When my father told me the only way I'd ever really learn, remember, AND understand anything was to figure it out on my own. Then he told me judgment improves after bad experiences.
This had very little practical to do with playing dodgeball on the playground as a kid. I never did get better at dodging the ball. I did get better at becoming invisible so someone else might, maybe, per chance, get hit first. My poor judgment never did improve the bruises on my legs and chest.
Maybe it is because my father was very private about anniversaries, that I tend to hold certain dates close to my heart. Today marks the sixth year that he passed.
Things he told me that I will always remember:
1. Write letters when you are angry.
- The more angry you are, the more specific and scathing you should be.
- When done, put the paper in the envelope. Seal it. Place in the back of the desk drawer for three to five days to season. At the end of the proscribed time, re-read the letter. If it still rings true, mail it. If not, shred and begin again.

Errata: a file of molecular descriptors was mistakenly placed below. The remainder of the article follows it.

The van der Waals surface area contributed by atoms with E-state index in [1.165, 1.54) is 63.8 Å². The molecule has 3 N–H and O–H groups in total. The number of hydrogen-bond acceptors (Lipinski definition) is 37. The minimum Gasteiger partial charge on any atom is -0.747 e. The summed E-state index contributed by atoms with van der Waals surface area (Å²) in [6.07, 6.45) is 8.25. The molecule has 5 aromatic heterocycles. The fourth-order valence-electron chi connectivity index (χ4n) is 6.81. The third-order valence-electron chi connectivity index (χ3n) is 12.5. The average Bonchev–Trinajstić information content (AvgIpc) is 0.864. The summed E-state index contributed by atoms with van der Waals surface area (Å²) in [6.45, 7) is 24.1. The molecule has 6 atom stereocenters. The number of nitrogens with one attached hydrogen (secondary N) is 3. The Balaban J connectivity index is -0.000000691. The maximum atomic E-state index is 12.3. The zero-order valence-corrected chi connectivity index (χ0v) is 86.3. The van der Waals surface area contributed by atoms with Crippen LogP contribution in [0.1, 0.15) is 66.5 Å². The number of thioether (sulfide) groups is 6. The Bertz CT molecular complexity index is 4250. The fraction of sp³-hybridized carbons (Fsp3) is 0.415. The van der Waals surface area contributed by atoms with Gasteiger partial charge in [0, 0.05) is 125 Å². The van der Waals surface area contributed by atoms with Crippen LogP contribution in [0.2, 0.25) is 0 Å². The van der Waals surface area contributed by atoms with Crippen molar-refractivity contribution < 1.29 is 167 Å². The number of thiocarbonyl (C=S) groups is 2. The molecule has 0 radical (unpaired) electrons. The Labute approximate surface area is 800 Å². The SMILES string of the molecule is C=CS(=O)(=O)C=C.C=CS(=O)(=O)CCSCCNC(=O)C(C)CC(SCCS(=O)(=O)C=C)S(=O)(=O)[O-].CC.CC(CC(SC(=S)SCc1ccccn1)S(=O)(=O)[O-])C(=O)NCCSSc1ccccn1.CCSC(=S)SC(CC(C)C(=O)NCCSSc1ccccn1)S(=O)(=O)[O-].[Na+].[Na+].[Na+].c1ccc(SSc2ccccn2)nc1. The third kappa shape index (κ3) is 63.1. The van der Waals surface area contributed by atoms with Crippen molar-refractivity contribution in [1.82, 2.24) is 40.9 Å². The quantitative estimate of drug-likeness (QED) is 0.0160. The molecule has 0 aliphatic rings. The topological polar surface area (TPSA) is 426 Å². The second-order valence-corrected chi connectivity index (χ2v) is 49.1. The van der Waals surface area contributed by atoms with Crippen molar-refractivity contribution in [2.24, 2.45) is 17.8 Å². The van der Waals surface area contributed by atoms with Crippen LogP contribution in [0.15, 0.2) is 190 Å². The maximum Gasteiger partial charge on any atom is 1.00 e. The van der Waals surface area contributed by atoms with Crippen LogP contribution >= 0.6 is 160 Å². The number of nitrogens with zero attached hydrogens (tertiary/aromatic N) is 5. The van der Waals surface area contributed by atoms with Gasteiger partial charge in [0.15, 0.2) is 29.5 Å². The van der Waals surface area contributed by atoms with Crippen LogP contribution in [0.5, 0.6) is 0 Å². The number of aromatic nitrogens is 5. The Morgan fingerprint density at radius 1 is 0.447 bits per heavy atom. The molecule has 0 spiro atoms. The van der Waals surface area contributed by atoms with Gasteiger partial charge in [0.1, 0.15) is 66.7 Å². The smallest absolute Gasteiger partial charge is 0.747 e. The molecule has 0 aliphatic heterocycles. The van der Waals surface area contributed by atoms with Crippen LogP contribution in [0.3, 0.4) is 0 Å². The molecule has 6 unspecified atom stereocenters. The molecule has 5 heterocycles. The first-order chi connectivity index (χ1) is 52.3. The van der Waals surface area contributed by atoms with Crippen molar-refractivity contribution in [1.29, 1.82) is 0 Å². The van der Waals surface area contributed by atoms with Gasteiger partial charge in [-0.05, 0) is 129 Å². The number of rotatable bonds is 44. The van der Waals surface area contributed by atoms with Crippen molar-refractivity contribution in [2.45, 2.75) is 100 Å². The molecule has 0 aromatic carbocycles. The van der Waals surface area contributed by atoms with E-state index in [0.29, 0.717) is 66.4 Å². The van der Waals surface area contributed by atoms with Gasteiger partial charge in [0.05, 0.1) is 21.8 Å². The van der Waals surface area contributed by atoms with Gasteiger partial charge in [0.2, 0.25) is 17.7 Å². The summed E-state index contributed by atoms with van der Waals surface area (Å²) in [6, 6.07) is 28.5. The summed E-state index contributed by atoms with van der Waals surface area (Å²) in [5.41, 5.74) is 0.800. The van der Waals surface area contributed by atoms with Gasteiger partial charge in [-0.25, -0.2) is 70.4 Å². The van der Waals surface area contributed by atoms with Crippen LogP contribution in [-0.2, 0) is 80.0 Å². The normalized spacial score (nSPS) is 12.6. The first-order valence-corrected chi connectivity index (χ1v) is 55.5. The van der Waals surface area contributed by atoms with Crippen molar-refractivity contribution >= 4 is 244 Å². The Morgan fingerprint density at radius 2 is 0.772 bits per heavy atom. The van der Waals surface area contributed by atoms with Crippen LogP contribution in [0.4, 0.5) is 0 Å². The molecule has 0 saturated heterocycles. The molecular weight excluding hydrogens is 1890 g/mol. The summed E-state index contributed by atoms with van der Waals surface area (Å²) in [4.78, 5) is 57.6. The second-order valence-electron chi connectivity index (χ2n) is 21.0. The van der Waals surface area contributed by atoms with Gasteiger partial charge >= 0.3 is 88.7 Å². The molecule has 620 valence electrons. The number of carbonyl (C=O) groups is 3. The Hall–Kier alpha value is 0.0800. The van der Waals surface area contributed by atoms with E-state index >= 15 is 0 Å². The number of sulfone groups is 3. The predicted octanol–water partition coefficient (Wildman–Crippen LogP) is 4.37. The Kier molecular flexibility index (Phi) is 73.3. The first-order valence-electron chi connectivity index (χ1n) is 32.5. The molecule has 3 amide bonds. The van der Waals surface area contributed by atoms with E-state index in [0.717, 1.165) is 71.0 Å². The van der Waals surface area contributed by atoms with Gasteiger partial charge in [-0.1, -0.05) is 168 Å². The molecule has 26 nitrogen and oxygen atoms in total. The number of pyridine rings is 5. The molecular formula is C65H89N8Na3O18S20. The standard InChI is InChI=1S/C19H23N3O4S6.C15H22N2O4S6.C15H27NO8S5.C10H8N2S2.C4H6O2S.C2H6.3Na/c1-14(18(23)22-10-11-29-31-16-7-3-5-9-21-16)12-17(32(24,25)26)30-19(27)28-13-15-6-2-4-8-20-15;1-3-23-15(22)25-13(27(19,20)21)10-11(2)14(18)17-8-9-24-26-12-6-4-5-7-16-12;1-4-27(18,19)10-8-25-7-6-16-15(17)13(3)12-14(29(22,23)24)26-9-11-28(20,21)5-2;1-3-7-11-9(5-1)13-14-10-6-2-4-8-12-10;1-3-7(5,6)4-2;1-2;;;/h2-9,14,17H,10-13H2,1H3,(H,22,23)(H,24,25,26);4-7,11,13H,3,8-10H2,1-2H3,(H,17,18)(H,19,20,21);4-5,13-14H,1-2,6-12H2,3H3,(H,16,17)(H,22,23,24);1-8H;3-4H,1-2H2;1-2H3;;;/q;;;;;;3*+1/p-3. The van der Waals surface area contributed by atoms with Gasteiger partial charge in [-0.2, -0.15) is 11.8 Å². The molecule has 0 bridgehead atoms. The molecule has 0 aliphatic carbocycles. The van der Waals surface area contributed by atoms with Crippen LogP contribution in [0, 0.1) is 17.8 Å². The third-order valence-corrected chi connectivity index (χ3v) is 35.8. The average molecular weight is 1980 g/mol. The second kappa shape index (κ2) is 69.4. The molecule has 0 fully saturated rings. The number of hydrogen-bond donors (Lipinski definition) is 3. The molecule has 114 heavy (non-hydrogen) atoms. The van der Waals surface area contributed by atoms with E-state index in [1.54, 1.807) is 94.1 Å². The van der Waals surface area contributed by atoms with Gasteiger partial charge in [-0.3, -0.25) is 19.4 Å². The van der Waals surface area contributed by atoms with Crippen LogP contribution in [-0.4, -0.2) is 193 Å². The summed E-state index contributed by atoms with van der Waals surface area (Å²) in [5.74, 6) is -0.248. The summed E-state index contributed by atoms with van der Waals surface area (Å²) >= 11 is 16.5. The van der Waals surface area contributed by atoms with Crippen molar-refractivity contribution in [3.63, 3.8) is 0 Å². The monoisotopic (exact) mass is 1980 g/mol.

2. Don't chew gum during job interviews.
- Enough said.
3. Make your bed in the morning, it makes the room feel welcoming when you come home.
4. Clean as you cook.
5. Respect everyone.
6. Hold on to at least one pair of old glasses.
- You never know when you might break the ones you are wearing.
7. Never audit a class.
- You don't learn as much because there is no consequence to not doing the work or keeping up with the material.
9. You always get something new out of re-reading good literature, even if it just a nuance.
So, Dad, just wanted you to know that I listened. I didn't necessarily obey. But I did listen.
And, thanks for everything.
Love from the second string.